Modelle des Kosmos: Der gekruemmte Raum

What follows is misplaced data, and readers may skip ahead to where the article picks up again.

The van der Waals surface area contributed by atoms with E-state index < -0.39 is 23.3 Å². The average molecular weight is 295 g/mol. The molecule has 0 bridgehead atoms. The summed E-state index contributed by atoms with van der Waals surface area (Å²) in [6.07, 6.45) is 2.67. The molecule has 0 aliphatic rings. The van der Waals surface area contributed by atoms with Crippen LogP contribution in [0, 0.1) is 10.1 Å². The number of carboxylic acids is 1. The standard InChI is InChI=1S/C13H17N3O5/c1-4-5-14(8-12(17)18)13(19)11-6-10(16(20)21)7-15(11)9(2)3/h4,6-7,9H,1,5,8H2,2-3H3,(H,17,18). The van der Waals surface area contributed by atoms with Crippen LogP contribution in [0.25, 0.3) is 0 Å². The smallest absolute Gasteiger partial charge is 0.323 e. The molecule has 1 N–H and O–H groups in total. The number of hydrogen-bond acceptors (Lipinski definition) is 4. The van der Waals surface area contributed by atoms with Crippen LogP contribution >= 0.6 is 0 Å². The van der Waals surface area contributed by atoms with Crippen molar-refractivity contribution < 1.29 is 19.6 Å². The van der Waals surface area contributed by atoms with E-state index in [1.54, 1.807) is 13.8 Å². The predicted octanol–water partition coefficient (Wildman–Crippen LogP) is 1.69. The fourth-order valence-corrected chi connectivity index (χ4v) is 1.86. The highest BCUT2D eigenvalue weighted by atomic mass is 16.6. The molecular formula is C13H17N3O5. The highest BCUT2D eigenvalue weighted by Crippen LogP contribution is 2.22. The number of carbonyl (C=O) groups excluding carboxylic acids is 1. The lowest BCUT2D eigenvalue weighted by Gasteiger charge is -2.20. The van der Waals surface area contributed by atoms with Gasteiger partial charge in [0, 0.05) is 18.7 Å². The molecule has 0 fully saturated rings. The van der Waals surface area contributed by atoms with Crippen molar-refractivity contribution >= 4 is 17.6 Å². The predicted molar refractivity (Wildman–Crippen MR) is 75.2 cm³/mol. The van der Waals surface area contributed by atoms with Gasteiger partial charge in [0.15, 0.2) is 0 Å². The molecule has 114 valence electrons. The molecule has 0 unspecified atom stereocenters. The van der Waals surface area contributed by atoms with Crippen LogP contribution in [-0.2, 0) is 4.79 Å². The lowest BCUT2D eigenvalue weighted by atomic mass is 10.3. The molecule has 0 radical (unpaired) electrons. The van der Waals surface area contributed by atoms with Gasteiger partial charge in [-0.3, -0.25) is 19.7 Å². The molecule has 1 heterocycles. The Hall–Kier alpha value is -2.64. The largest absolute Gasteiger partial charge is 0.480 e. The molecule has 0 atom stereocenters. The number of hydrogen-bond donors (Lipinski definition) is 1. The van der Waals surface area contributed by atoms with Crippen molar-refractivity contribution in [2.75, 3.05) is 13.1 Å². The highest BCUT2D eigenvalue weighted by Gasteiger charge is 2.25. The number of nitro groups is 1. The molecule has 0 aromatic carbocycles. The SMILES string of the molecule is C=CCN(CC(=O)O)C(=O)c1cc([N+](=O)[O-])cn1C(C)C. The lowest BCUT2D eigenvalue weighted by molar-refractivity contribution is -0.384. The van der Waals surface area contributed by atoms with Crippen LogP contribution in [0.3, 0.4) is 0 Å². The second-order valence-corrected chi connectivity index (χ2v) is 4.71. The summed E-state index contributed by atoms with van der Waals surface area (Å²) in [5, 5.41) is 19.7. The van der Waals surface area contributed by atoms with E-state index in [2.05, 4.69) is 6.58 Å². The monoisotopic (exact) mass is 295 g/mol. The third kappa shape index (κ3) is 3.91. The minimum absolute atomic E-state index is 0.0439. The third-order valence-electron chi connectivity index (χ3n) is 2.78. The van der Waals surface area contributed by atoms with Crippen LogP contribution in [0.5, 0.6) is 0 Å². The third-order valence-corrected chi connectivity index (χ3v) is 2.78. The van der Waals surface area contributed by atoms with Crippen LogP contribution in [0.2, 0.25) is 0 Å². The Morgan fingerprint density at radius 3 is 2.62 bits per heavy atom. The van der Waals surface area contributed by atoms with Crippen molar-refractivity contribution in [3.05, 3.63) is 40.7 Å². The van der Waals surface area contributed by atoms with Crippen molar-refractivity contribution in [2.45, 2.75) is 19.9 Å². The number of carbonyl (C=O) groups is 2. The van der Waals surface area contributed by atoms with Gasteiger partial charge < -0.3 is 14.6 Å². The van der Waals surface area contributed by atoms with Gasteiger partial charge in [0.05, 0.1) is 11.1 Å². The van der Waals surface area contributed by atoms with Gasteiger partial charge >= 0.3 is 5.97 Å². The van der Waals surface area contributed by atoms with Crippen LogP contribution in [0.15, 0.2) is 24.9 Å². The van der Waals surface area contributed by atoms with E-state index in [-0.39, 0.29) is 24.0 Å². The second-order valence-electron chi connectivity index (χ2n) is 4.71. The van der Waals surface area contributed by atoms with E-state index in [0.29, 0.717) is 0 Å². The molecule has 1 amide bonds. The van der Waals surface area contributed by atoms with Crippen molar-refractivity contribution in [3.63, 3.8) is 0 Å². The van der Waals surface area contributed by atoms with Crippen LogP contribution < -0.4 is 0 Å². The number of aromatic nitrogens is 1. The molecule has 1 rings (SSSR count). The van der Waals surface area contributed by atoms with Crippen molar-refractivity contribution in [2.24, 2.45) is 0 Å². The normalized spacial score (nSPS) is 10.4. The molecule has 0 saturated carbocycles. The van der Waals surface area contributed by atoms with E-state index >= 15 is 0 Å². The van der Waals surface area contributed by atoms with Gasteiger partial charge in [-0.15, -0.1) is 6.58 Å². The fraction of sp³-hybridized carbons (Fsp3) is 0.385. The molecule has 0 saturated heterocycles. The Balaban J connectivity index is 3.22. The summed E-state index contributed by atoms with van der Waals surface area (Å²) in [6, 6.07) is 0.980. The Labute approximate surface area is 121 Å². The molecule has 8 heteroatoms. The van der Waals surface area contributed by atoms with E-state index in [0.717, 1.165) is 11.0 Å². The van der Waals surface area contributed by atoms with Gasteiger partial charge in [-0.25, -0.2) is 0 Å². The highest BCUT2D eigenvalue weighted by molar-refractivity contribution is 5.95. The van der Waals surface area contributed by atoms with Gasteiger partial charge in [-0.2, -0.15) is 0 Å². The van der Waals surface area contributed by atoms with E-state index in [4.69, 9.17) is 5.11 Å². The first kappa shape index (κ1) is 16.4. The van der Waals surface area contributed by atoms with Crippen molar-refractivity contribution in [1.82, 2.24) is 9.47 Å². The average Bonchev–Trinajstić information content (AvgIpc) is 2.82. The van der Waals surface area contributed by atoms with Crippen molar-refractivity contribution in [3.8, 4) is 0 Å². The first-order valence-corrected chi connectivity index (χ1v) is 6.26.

Carl Friedrich Gauss is raised in humble circumstances and from an early age shows an exceptional gift for mathematics. He contributes pioneering work to nearly all areas of mathematics, also to astronomy and physics. Achievements in number theory and the calculation of the orbit of the small planet Ceres make him famous throughout Europe. At the age of thirty, Gauss is appointed director of the observatory in Göttingen, where he is active for more than forty years. There, he develops his ideas on non-Euclidean geometry, prompted by doubts about a possible proof of the parallel axiom of the Euclidean geometry, which states that parallel lines never cross. Around 1820, Gauss starts work on a large-scale geodesic survey. In connection with this project he works on a variety of mathematical problems. In particular, Gauss develops the basis of differential geometry of curved surfaces; a starting point for Einstein’s insight into the curvature of space and time.